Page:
[mks_pullquote align=”right” width=”300″ size=”24″ bg_color=”#000000″ txt_color=”#ffffff”]”What could have felt like a dreary trudge becomes something joyous, something far greater than the sum of its fruity parts.”[/mks_pullquote]The objective is simple. Survive waves of increasingly aggressive enemies until the level ends. Generally, the longer you last, the greater the reward – ranging from bronze, through silver and gold, to platinum. Levels are different, though – some are all about dodging, where others see you grabbing pieces of fruit, each one creating a small explosion capable of destroying nearby baddies. Other levels will see your movement restricted to a specific area, into which enemies will inexorably advance, and death-dealing lasers which temporarily cut Mr. Robot off even further. These flavours are varied enough and cleverly sprinkled throughout the 50 levels that this simple premise never feels repetitive.
There’s not a lot of extra fluff for you to worry about, either. Destroyed enemies drop coins for you to collect, which can be spent in the game’s shop to vary Mr. Robot’s look, or unlock different characters.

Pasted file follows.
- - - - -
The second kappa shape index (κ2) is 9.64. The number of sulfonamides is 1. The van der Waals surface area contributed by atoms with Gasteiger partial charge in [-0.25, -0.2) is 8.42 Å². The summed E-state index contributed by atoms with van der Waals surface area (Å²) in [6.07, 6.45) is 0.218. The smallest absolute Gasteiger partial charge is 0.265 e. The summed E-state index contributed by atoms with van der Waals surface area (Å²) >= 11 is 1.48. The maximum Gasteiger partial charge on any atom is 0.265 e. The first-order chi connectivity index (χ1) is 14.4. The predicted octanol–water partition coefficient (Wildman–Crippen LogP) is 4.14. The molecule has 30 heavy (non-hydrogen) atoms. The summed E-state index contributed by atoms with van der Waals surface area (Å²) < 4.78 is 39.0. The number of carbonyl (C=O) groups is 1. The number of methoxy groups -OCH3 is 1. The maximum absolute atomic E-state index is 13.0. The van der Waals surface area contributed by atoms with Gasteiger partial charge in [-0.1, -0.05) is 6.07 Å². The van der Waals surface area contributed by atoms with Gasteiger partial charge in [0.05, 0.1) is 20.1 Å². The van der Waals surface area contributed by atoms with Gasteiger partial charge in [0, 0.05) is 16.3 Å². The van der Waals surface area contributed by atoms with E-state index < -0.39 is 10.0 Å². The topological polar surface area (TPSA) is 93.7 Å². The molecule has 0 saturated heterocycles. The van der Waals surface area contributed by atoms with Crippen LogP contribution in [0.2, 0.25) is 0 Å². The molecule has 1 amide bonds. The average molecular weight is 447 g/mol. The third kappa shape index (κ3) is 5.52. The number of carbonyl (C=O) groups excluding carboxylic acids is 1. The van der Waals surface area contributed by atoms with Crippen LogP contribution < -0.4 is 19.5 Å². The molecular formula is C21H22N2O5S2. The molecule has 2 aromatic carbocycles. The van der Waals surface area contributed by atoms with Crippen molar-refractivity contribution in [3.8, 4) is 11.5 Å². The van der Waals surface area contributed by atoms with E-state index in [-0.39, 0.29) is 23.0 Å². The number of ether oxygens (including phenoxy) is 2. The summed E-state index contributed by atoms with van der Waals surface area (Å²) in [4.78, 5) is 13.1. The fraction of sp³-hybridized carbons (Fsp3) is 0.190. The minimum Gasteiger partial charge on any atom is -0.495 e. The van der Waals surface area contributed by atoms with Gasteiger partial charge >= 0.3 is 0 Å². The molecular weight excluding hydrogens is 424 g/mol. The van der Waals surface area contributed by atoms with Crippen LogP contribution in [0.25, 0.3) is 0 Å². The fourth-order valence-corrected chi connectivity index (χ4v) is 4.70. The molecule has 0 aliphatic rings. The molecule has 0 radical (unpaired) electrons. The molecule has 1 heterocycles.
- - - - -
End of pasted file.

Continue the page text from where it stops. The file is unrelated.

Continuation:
Control is refreshingly simple, too. Movement is on the left stick. Or the right stick, whichever you prefer. Holding down either ZR or ZL slows Mr. Robot’s movement a little, helping you make pixel-perfect placement decisions.
There’s plenty for you to do, then, but will you have fun doing it? Absolutely. Don’t Die, Mr. Robot! DX offers the kind of deaths that cause you to exclaim out loud from sheer surprise, then immediately laugh. As plentiful as those deaths are, they never feel unfair. You’re never tricked or trapped into an impossible situation – there’s no Kobayashi Maru. If you die – when you die – it’s always clearly your fault. You made the wrong turn, made too close a call, made an overly-ambitious dive for that piece of fruit. And it’s bye-bye, Mr. Robot.